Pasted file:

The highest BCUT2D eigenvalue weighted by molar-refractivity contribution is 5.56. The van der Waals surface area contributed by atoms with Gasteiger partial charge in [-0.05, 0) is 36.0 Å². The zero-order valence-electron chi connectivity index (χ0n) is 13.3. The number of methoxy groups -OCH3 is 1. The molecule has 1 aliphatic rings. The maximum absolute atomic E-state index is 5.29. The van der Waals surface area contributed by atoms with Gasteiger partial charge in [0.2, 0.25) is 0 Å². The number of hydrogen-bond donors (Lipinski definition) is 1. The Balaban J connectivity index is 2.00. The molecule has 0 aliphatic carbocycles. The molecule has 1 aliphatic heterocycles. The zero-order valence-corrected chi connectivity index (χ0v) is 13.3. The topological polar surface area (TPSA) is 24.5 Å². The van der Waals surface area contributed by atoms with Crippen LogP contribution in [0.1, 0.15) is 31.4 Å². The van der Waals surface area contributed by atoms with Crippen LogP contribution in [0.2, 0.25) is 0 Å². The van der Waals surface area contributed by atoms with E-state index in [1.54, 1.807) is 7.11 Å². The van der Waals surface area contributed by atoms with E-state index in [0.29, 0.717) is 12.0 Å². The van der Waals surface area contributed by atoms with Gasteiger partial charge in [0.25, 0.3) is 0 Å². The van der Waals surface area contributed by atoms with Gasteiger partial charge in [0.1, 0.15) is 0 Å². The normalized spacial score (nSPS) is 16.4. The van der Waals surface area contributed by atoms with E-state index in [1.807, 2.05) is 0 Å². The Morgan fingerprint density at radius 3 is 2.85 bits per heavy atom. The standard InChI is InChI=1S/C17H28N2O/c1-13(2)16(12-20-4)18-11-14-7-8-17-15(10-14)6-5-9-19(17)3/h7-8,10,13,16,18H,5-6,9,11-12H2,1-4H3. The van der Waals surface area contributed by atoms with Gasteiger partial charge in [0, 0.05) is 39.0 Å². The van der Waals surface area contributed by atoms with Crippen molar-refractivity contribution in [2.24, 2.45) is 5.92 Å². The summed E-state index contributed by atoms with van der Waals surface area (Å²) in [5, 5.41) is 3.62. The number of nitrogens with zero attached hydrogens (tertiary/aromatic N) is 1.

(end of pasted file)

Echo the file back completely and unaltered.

The highest BCUT2D eigenvalue weighted by molar-refractivity contribution is 5.56. The van der Waals surface area contributed by atoms with Gasteiger partial charge in [-0.05, 0) is 36.0 Å². The zero-order valence-electron chi connectivity index (χ0n) is 13.3. The number of methoxy groups -OCH3 is 1. The molecule has 1 aliphatic rings. The maximum absolute atomic E-state index is 5.29. The van der Waals surface area contributed by atoms with Gasteiger partial charge in [0.2, 0.25) is 0 Å². The number of hydrogen-bond donors (Lipinski definition) is 1. The Balaban J connectivity index is 2.00. The molecule has 0 aliphatic carbocycles. The molecule has 1 aliphatic heterocycles. The zero-order valence-corrected chi connectivity index (χ0v) is 13.3. The topological polar surface area (TPSA) is 24.5 Å². The van der Waals surface area contributed by atoms with Crippen LogP contribution in [0.1, 0.15) is 31.4 Å². The van der Waals surface area contributed by atoms with Crippen LogP contribution in [0.2, 0.25) is 0 Å². The van der Waals surface area contributed by atoms with E-state index in [1.54, 1.807) is 7.11 Å². The van der Waals surface area contributed by atoms with E-state index in [0.29, 0.717) is 12.0 Å². The van der Waals surface area contributed by atoms with Gasteiger partial charge in [0.25, 0.3) is 0 Å². The van der Waals surface area contributed by atoms with Gasteiger partial charge in [0.1, 0.15) is 0 Å². The normalized spacial score (nSPS) is 16.4. The van der Waals surface area contributed by atoms with E-state index in [1.807, 2.05) is 0 Å². The Morgan fingerprint density at radius 3 is 2.85 bits per heavy atom. The standard InChI is InChI=1S/C17H28N2O/c1-13(2)16(12-20-4)18-11-14-7-8-17-15(10-14)6-5-9-19(17)3/h7-8,10,13,16,18H,5-6,9,11-12H2,1-4H3. The van der Waals surface area contributed by atoms with Gasteiger partial charge in [0, 0.05) is 39.0 Å². The van der Waals surface area contributed by atoms with Crippen molar-refractivity contribution in [2.24, 2.45) is 5.92 Å². The summed E-state index contributed by atoms with van der Waals surface area (Å²) in [5, 5.41) is 3.62. The number of nitrogens with zero attached hydrogens (tertiary/aromatic N) is 1.